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Sunday, March 4, 2012

Evolution, Also Known as Clarity

Found at the Bilerico Project:  A gay man who, full of 70's anti-marriage rancor, long derided the institution is now addressing wedding invitations with his fiance, much to his astonishment:
I can barely believe I'm saying this - 2 years ago I would have labeled this line of thought reactionary and dangerous - but I have no doubt that the best way to spend the rest of my life is in a sexually exclusive, till-death-do-us-part relationship with this man who wants the same thing and wants it with me. The vow of permanence, the no-exit of it, is what makes it desirable, what makes it even possible. I wouldn't consider it otherwise. It is what allows me to relax into its arms. It is what allows me to experience it as an opening up rather than a shutting down of possibilities. I don't have to worry when we fight what it means about our future. What it means is that we better talk it out now because forever is a long time to live with resentment caused by an argument about washing the dishes.

I am 50 years old. I have been in relationships that were beautiful and intense, that lasted years, with the most wonderful men, relationships for which I have no regrets but on the contrary have deep gratitude and appreciation, but they ended, and I have no interest in endings any more. I've said that, though I love cats and miss having them around, I don't want any more cats because I watched 4 of them die and I can't do it again. I can't do it again.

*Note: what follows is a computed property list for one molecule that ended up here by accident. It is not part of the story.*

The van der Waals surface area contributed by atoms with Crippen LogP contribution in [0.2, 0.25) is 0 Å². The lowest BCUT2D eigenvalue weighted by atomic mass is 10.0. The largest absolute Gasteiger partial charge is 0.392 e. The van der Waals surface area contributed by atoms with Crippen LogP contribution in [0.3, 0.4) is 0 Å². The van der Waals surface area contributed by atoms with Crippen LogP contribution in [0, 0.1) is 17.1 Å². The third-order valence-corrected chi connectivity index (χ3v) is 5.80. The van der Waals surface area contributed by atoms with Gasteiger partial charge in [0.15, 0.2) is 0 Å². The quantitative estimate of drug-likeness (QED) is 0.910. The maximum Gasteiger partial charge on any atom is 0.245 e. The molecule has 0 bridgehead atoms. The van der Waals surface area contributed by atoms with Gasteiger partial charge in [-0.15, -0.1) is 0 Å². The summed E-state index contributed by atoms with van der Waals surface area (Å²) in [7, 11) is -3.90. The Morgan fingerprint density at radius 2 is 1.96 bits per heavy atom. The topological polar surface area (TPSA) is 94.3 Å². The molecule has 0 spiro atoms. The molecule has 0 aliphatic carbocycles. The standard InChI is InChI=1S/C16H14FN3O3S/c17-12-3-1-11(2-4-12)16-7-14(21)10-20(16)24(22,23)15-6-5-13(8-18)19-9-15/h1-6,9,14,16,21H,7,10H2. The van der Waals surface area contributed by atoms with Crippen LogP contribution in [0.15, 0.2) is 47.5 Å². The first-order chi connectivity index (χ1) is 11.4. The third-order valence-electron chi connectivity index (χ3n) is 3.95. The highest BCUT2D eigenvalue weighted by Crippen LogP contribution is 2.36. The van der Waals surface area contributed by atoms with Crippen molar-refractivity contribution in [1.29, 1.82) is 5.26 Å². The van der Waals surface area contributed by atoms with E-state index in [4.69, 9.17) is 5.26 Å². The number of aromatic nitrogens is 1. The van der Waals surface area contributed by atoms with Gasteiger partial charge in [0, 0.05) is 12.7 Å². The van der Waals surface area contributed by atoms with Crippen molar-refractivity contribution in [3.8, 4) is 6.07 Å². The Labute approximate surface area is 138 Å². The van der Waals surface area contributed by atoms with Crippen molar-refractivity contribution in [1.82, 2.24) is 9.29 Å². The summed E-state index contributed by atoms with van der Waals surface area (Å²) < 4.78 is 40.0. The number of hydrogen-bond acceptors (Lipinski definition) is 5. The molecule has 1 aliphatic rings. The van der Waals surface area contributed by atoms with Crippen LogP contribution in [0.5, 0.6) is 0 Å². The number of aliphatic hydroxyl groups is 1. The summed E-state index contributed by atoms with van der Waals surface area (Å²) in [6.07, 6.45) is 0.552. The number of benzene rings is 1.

I don't want a contingent relationship, I don't want a commitment that's good until one of us falls in love with someone else or feels restless or bored or trapped, or until we "grow apart." It's a marriage. If we grow apart, we'll grow the fuck back together.

I know for a fact that my change in attitude has something to do with my age. I could not have made this commitment, I could not have felt this way, wanted this, when I was 25, or 35, or 45. I know exactly what I'm putting aside for this, and I know I'm done with it.

For the record, some of us never bought that 70's free-love jazz to begin with, and felt that way and wanted all that when we were 25, and the disco era not yet quite gone away. 

I'm just sayin'.


Josh Thomas said...

The whole essay is well worth reading. Thanks, Russ.

Russ Manley said...

No problem, bud.

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